All of these examples are legitimate, depending on the situation. Overdone, this type of behaviour can appear all too pushy. As behaviour breeds behaviour, we need to be aware that too much push may result in a negative reaction e.g., the other person will push back even harder (feeling you’re not ok but I am ok) or the other person will just give in (feeling you’re ok but I’m not ok). The consequences can be damaging.

Pulling behaviour

The good news is that pushing behaviour is not the only influencing tool on our toolbox. We have pulling behaviour at our disposal and, when the situations are right, can achieve great results. Whereas pushing behaviour is mainly one-way traffic in terms of communication, pulling behaviour is far more two-way. Pulling behaviour asks questions, draws out opinions and invites other to share their feelings. Pulling behaviour helps strike up conversations to enable ideas to develop and flourish. Pulling behaviour is a far more engaging way to influence people.

Here are some examples of pulling behaviour:

Example of words to use
You have good ideas on this (name); what’s your view...?
It seems to me what you are saying is…
Sharing feelings
I am excited about what you say…
I am concerned...
I feel uncertain…
I don’t feel easy about this…
Painting a picture
Imagine if…
I can see…
I have a picture of where we are going
Sharing common interests
What we have in common is…
What we agree on is…

By using pulling behaviour you can shift the energy in a meeting. Involving the other person by asking questions changes the dynamic of a conversation. The other person feels included and is more likely to feel engaged, leading to increased buy-in and, perhaps, an even better, more developed outcome.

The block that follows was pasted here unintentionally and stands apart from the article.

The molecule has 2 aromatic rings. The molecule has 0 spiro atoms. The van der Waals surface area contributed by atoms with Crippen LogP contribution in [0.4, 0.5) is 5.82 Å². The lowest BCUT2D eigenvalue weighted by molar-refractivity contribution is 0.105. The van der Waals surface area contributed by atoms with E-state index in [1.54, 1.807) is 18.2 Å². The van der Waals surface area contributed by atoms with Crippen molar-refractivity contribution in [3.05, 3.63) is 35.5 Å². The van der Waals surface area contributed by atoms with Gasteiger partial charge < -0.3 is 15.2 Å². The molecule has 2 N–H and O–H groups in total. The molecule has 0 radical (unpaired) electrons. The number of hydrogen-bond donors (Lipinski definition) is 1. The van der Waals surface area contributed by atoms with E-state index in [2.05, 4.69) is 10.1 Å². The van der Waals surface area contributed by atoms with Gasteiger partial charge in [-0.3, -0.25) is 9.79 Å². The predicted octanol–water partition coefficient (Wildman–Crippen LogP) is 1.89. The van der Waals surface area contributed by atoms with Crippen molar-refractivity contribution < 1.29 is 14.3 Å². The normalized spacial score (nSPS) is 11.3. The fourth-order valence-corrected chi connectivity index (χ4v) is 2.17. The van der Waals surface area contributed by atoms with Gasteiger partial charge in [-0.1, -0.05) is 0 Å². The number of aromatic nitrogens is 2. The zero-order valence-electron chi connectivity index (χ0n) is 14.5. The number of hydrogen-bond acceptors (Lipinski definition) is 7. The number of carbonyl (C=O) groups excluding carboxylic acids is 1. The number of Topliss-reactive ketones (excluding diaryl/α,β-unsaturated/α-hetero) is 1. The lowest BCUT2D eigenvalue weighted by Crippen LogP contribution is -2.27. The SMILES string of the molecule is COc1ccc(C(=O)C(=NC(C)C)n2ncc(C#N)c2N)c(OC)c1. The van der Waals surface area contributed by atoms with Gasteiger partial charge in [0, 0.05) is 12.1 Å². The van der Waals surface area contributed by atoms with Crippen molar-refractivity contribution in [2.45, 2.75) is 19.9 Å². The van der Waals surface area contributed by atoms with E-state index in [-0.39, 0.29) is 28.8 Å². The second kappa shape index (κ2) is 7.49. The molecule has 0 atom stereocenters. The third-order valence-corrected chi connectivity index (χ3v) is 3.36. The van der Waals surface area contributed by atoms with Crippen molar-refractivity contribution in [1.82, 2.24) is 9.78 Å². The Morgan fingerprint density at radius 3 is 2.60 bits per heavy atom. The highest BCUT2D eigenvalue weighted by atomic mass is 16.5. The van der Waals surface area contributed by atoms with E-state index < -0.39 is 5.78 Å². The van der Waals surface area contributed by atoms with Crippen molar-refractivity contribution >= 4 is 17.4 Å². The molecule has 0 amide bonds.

Of course, using pulling behaviour is situational too. Asking questions and gaining others’ opinions may not be appropriate on all occasions such as an absolute emergency when well-defined procedures are to be followed without question. However, if you are stuck in a rut and not really getting anywhere then try switching from push to pull.

It’s also worth noting that there may be occasions when using either push or pull behaviour is not appropriate. For instance, situations may become too heated to deal with the issue right now. In these circumstances a third way is recommended – reducing. This option aims at calling time-out. It does not mean avoiding.

Here are a couple of examples of reducing:

Example of words to use
I need to have time to think on your proposals…
Opting out
This is getting out of hand, let’s break…

There is nothing wrong with buying more time. Reflecting on information provided or letting things cool down are perfectly legitimate ways of dealing with situations if this strategy is appropriate.


Influencing others is not easy. But it is worthwhile. Leadership is all about influencing others to achieve their objectives. Leaders need to avoid the dangers of groupthink. Business is built on long-term relationships.

Having the influencing tools of push behaviour, pull behaviour and the ability to reduce energy or tension to buy more time are useful techniques to use. Next time you’re in a conversation ask yourself:

  • Who’s ok and who’s not ok?
  • Who is doing the pushing?
  • Who could be doing more pulling?
  • What can I do differently to better influence the other person?

Paul Beesley
Director and Senior Consultant, Beyond Theory